Lena snorts. “Look around. They rioting. You think the po po gonna show up for an alarm at one little store? Naw, man. Whenever they do get around to getting here, they gon’ be too busy tear gassin’ folks to worry about some hammers and some nails at the hardware store.”
A sob catches in my throat.
She’s right. The store is totally unprotected. My dad is screwed. And I am too.
– from I’M NOT DYING WITH YOU TONIGHT, by KIMBERLY JOHNSON & GILLY SEGAL
This novel was chosen as the Big Library Read-In for November, so despite my idea of reading it next summer it was easy to find, despite its August 2019 publication date. This book is wildly popular, likely because of the constant action, drama and angst which one could only experience in a situation which has boiled wholly and completely out of control.
One doesn’t often read about rioting in YA novels as the main source of the plot, but this novel deftly exposes how what appears to be a single inciting incident can be more of a final reaction to a chain of indignities which remain unaddressed. Riots that spring up after a peaceful protest is disrupted are more common now, in the age of street-level politics, where individuals debate on what might make America more great in their bigoted opinion, and act on their private prejudices in somewhat sanctioned arenas. Escaping from a racially motivated post-game brawl on the football field that culminates in a shooting, two girls, one black, one white, are strangers flung over their heads into a choppy sea of interdependence. The white girl has keys to a classroom and a phone. The black girl has a boyfriend with wheels. Between the two of them, they can surely manage to get to safety, can’t they?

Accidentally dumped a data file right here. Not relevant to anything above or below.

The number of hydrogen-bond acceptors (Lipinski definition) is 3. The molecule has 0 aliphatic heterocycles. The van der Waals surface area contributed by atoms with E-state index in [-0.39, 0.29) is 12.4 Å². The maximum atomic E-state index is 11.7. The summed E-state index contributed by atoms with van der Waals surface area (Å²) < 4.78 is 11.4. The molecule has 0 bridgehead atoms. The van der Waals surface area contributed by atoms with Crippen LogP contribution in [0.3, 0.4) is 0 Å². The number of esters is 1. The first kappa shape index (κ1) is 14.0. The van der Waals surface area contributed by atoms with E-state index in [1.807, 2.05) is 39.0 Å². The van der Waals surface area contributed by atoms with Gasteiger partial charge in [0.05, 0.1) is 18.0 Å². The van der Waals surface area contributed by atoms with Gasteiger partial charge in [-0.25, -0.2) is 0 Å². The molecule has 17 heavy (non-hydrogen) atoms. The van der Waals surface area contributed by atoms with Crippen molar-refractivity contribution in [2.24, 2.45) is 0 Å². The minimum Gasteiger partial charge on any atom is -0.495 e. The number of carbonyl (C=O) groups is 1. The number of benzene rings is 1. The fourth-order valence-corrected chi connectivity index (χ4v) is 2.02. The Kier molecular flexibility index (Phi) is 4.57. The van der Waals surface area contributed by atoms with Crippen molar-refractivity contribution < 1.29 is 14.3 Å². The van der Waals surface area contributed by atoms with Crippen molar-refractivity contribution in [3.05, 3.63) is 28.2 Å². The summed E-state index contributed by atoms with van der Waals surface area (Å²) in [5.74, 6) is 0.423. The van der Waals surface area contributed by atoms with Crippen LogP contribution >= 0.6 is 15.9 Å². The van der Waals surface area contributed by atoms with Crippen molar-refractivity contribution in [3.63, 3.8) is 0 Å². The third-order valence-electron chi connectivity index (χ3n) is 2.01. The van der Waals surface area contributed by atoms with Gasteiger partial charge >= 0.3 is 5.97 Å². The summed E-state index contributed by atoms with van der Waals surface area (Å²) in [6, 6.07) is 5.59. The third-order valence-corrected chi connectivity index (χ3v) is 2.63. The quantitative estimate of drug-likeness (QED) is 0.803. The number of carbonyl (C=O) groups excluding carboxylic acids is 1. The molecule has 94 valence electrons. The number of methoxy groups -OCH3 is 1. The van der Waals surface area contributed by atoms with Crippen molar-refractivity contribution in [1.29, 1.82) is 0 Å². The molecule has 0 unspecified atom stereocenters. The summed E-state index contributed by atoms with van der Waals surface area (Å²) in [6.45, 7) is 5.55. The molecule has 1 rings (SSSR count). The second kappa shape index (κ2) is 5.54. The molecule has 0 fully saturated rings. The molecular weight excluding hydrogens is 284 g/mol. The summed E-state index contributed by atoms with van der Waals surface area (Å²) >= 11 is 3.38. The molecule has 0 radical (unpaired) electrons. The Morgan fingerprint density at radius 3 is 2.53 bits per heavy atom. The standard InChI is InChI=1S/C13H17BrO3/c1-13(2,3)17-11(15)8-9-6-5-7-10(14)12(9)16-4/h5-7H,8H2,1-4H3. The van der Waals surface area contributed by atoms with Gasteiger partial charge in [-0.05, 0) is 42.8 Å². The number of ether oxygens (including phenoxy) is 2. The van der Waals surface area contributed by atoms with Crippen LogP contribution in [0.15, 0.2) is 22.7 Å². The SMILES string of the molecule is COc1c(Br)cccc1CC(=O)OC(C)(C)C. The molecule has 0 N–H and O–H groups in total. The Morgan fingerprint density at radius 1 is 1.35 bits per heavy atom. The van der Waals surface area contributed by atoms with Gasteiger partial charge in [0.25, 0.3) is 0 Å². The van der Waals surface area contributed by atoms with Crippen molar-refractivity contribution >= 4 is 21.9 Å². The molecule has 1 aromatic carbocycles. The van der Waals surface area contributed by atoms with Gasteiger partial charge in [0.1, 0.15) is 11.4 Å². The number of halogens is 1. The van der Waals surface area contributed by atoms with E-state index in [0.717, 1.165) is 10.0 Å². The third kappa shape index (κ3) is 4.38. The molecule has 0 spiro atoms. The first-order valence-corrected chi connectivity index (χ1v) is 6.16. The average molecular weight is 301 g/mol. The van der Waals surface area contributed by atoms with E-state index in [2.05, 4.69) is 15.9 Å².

Well, they would, but if it were that easy it wouldn’t be much of a book.
Campbell is white, and a sprinter in another life, at another school. Currently, she’s having abandonment issues. Her mother – with whom she’s lived for most of her life – has taken a job in Venezuela and has dumped her with the father she’s seen only infrequently – the man whose child support checks have bounced for much of her life. Campbell and her mom lost their house because of his inconstant support, which is why Campbell is so helpful at her Dad’s hardware store. It gets little foot traffic and he’s struggling to pay the bills. And yet – he won’t let Campbell get a job. It’s “dangerous” in the area of 7th Street where the store is – which is code for “too many poor/brown people” in the most obvious way. Campbell doesn’t even give it a second thought – taking, as few teens in YA do, her father’s word as law. She has also absorbed his ideas about brown/poor people making “poor choices,” and blurts this out, as if she has no understanding or comprehension at all of the racial tensions in the United States at this point. There are very likely teens who don’t have a comprehensive picture of all the issues in America just now, but it’s difficult to conceive of anyone who doesn’t know something — ! Still, we can admit that knowing something and letting it inform one’s thoughts, words and choices is another thing entirely.